Incidentally, the recipe I have from my fruit wine book only adds raisins if you use dried elderberries to start, and yes, you can use dried elderberries. The process is just a little different.

    I wasn’t a big wine drinker for most of my life. I have 5 kids now and 3 of them are teenagers, and I find that I enjoy wine more and more. 😉 My husband and I find it quite fun making it ourselves and experimenting with fruits from our garden and our foraging adventures.

    1. I tried a wild elderberry mead this fall, and I think I let it get a little too warm and it’s headed to vinegar territory. I know the commercial yeasts will actually kill off acetobacter bacteria, which is what creates acetic acid and turns the wine to vinegar.

  14. Hi I am in the process of making elderberry wine. After picking the berries I kept the mine the fridge for two days then froze them for three days whilst I collected some more wine making equipment. I pulled all the berries off the stems quite easily when I came to start the wine making process off as they were still a little frozen. I mashed them a bit and then began. I am in the first five days of stirring daily and to my horror have found five worms in one batch and two in the other. I have also seen a fruit fly buzzing around. The thought of the worms is putting me off going any further even though I fished them out. Should I throw it all away?

    1. Well, that’s up to you. I’d probably lean towards composting, but if you want to try and save the batch, I’d heat it up enough to kill anything still alive in it and then add fresh yeast after it has cooled.

      1. Hi Laurie

        okay thank for your advice, the more I think about it I am veering towards composting which is a shame. I guess I should have washed them really well to start with but I was afraid of washing all the juice away.

        1. The eggs may have been in the berries, stuck to the berries, or brought in after the brew was started. It’s hard to say, but fruit flies only need a tiny, tiny point of access, and they love wine.

          1. I guess I was unlucky then. Maybe next year I will just pick the flowers and try to make Elder flower champagne. Thanks for your comments though.

          2. We missed the bulk of our season this year, but hopefully next year will be better, and our own plants will finally take off so we can keep a closer eye on ripeness instead of guessing on the side of the road.

  15. has anyone ever used apple juice instead of water when making elderberry wine. please let me know because iam going to make some wine as soon as the elderberrys are ready.

  16. I have what my mother called Queen Lace trees growing around my pond. The berries and leaves look like your picture but just want to be sure. Thanks

    1. But Queen Ann’s Lace isn’t a tree. It’s a plant about 3-4 feet at the most. I think you may have sambuca which is what elderberries are and some of the flower clusters look like queen Ann’s lace. Look it up. There are lots of varieties.

  17. why don’t you put the weights and liquids in lbs and ozs or metric.
    which home winemakers use instead of ”CUPS”
    thanks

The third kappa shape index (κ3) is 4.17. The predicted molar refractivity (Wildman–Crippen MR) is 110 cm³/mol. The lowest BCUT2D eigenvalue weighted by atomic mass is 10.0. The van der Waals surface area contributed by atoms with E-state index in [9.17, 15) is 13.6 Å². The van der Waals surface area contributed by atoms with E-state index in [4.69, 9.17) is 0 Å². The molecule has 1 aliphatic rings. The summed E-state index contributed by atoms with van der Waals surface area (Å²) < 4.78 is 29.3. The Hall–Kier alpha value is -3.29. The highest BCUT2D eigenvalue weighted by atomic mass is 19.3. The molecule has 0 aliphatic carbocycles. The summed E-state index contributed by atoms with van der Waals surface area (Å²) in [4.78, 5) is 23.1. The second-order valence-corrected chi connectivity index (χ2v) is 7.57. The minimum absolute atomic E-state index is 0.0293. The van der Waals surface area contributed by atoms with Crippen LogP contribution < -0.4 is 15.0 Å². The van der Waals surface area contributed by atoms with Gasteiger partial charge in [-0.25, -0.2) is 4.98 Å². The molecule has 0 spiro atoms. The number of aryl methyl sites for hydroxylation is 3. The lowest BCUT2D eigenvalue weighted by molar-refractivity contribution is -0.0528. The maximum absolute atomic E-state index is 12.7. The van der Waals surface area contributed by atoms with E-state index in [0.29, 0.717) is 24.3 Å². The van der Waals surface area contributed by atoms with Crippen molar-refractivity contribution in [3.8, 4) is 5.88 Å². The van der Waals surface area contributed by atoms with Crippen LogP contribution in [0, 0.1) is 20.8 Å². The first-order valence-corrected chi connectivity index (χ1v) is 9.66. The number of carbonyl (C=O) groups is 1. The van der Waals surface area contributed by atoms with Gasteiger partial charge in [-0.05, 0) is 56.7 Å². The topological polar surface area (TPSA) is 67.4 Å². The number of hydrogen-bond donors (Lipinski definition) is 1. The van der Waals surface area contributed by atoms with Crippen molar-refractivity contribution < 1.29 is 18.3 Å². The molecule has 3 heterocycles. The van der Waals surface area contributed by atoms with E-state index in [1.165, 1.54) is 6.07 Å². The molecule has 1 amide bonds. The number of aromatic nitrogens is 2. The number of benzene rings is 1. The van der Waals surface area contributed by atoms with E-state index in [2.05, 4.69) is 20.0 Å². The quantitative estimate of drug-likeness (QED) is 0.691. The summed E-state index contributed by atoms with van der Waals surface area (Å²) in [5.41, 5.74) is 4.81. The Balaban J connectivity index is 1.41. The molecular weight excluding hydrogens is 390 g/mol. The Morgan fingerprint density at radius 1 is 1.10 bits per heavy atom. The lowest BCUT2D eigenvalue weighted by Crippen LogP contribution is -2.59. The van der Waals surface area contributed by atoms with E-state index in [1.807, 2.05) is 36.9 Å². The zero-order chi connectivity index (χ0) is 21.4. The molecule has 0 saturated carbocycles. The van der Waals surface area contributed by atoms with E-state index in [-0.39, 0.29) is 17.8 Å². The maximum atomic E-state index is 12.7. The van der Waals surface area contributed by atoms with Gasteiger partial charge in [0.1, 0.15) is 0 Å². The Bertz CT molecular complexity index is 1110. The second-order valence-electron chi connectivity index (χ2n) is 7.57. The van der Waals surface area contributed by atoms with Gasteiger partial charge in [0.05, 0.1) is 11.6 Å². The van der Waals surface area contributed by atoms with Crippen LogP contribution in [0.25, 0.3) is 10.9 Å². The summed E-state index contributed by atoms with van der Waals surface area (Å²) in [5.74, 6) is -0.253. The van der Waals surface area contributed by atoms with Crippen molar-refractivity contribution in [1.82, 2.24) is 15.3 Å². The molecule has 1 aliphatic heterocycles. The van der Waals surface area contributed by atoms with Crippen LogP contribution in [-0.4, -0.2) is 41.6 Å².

kind regards
    j.jones

  18. To easily remove elderberries from stems, place berries in plastic bags then put in the freezer. Once frozen cut a small hole in the bottom corner of the bag. Shake bag hard. Berries come off and you can pour them out of the bag into your pot. A few stems might come out but easy to pick out a few.

  19. Hey, Laurie! Would you happen to have any suggestions how to remove those tiny worms in elderberries? Shame on me but I can’t get past the ick factor but don’t want to waste the bumper crop we have this year.
    I think I can soak them but in what and how much?

    1. I suspect you’re dealing with drosophila larvae (fruit flies), and I don’t know any way offhand of getting them out, since they have a self-contained lunch buffet safely sealed inside the berries.

      You could try a vinegar water or salt water soak, but unlike broccoli, they’re hiding inside, not outside the produce, so this makes them harder to remove.

      We had issues with them last fall in the raspberries. It was so wet that the fruit got soft and spoiled quickly. When I kept up picking them every couple of days it was better, but the chickens got quite a few berries. I know elderberries often ripen in one flush, so that might not be an option.

      1. Thanks! I did try the salt bath and that did remove some.
        One more question, please..
        I dried a second round of berries. They aren’t all black like the first batch. It’s looking like I might have “almost ripe but not quite” berries mixed in with the proper black ones. They’re not green but a burgundy color and not black. I wish I could attach a photo. Are they going to be safe to boil down with the rest? I’m my mind I’m thinking they’re not ripe enough. What’s the consensus on that?

  20. As far as yeast and natural fermentation goes, I think you should choose organic raisins. There are natural and healthy yeasts in raisins and grapes, but commercial raisins are often sulphated or otherwise preserved.

    Try a couple of batches with organic raisins and you may not have to use commercial brewers or wine yeast.

    Keith